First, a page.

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The translator has so enjoyed rendering this little volume into English, that she feels impelled to testify to the pleasure it gave her, and to express a hope that it may find many readers who will follow its record of valiant deeds with as great interest.

That men placed in almost daily peril of their lives can retain their sense of humor and a kindly attitude toward men and circumstances throughout a desperate struggle with adverse conditions is a happy testimony to the buoyancy and to the superiority to the merely physical that courage in the face of danger begets.

Although always bravely confident, there is an engaging ingenuousness and freedom from self-conceit in Lieutenant von Mücke's delightful recital of his amazing achievement, while his never failing appreciation of the humorous side of the situation illumines the entire narrative as with flashes of sunshine.

The translator desires also to acknowledge her indebtedness to an earlier but unpublished translation of the book by Mrs. Anne Richmond Vaughan.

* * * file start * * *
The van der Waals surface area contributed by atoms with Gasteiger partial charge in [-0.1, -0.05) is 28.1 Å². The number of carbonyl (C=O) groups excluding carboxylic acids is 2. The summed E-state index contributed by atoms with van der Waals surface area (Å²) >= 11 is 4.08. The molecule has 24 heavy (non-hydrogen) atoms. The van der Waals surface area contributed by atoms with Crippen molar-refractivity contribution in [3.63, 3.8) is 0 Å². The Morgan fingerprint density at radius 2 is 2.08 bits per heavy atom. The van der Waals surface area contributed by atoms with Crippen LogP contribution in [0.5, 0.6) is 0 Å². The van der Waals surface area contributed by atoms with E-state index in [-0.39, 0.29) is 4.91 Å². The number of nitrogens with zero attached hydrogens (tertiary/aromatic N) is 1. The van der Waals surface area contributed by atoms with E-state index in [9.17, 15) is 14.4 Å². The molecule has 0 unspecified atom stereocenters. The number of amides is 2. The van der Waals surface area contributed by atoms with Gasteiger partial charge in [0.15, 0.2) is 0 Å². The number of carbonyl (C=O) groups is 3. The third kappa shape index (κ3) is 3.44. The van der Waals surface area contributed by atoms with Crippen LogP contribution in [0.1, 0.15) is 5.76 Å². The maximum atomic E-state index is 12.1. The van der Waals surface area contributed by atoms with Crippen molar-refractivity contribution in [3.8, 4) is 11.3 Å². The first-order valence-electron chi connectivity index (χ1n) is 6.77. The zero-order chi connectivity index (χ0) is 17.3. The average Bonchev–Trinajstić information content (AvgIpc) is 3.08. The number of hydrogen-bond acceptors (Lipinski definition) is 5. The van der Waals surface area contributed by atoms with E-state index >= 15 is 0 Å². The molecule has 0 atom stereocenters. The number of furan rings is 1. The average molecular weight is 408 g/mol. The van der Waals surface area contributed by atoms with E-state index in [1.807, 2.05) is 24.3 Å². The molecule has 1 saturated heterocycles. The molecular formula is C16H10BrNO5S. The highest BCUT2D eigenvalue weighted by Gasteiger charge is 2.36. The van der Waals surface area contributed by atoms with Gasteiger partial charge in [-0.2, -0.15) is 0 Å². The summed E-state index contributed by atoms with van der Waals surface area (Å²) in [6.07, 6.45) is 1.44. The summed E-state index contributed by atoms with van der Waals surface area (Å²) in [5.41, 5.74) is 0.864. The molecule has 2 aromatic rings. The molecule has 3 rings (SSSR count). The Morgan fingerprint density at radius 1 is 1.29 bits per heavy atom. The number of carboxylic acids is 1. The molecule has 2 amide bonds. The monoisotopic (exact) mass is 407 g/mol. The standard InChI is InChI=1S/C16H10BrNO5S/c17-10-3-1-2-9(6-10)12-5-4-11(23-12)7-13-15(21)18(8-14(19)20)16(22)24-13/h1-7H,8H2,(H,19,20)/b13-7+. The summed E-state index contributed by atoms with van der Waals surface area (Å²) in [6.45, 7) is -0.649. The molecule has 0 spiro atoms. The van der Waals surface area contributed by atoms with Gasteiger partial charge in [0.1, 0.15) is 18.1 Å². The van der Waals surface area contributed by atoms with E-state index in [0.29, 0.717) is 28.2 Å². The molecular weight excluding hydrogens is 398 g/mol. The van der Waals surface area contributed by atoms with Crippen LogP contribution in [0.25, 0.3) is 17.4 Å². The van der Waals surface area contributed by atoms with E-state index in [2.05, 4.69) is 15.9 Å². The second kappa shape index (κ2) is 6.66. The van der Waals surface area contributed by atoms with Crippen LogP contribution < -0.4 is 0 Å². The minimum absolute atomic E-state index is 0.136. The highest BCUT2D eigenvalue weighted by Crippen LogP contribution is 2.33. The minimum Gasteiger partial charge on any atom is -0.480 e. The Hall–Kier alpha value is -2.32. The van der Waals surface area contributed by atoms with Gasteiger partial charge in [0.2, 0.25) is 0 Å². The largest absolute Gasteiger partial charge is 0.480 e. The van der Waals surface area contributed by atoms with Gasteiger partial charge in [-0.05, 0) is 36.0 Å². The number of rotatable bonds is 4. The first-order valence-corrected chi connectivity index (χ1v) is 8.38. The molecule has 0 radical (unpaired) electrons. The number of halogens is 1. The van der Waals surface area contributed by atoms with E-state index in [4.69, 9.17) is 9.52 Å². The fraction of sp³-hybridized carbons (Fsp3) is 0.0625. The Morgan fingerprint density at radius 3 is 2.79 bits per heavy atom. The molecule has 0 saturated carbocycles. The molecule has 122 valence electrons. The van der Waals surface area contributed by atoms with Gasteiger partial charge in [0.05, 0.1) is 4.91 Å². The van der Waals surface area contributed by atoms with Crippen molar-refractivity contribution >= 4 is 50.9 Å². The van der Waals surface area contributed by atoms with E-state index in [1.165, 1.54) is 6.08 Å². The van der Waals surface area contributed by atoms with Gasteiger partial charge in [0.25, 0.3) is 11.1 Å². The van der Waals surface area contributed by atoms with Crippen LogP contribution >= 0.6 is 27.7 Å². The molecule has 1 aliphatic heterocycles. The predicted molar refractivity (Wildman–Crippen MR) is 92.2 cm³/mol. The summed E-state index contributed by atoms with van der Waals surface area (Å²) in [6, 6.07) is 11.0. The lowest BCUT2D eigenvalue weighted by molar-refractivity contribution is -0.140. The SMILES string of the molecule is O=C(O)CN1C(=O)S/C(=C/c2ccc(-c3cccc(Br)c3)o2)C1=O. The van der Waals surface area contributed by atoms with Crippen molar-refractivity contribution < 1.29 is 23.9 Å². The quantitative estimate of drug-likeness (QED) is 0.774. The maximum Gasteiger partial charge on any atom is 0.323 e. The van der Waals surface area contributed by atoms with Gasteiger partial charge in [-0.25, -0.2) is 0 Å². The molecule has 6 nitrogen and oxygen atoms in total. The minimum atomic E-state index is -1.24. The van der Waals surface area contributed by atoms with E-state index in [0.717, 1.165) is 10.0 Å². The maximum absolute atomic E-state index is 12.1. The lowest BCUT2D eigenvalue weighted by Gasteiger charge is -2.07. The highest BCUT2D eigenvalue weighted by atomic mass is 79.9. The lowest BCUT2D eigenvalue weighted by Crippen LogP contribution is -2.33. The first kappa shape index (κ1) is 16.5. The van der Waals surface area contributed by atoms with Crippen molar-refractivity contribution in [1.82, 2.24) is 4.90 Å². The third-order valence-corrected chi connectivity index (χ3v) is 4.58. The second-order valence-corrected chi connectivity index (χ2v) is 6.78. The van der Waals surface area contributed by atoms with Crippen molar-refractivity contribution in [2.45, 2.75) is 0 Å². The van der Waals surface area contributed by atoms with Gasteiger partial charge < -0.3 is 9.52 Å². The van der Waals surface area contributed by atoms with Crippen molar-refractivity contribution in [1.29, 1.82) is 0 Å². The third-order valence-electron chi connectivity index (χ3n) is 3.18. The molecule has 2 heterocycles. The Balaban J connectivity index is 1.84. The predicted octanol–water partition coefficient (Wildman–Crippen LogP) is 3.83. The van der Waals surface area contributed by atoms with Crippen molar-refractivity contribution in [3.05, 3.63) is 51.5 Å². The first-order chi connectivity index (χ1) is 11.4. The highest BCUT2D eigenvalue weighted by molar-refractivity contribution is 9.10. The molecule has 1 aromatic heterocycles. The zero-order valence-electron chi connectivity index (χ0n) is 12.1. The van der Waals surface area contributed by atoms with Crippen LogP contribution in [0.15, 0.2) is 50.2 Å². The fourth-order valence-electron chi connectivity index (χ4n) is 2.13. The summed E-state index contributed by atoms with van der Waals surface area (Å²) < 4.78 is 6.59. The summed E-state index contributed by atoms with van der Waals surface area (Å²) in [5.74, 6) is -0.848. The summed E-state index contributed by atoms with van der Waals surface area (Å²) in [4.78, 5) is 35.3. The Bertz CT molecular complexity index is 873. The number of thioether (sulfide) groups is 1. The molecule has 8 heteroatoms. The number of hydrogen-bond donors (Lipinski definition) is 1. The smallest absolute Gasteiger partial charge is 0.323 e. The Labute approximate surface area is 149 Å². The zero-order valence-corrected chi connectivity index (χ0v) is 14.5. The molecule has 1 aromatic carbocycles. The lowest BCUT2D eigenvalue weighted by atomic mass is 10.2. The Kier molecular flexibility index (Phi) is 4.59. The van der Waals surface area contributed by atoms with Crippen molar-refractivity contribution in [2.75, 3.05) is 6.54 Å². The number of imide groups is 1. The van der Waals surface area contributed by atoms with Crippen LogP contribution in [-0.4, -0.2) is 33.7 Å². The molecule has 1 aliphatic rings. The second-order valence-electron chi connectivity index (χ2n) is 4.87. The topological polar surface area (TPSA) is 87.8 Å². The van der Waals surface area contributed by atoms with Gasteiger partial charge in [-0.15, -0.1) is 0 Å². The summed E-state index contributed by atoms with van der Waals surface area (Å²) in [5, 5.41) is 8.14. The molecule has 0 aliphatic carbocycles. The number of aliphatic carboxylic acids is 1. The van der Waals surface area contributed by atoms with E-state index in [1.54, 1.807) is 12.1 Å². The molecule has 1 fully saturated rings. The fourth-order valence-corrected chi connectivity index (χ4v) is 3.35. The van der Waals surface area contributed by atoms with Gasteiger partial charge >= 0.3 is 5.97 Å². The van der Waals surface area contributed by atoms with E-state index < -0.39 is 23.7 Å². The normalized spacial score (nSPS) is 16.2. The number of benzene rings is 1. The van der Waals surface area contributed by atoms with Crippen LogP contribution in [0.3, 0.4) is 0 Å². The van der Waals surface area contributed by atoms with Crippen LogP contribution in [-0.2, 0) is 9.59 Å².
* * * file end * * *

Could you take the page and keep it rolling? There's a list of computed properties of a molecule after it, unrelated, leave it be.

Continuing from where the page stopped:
January, 4th 194



That TRUTH IS STRANGER THAN FICTION is amply illustrated in the following gripping narrative. I have read practically all the stories and yarns of this war, many in their original languages, but I have found none to surpass this interesting tale. In the years to come, all men, especially those "who go down to the sea in ships," will find in these adventures some very profitable lessons in perseverance, resourcefulness and courage. Although this feat may be dimmed by the light of the major operations of the war, I predict that no reader who has once started to read this book will fail to complete it, nor on completion, will he fail to say that he has enjoyed a most interesting series of adventures.


Lieutenant, U.S. Navy.


3 January, 1917

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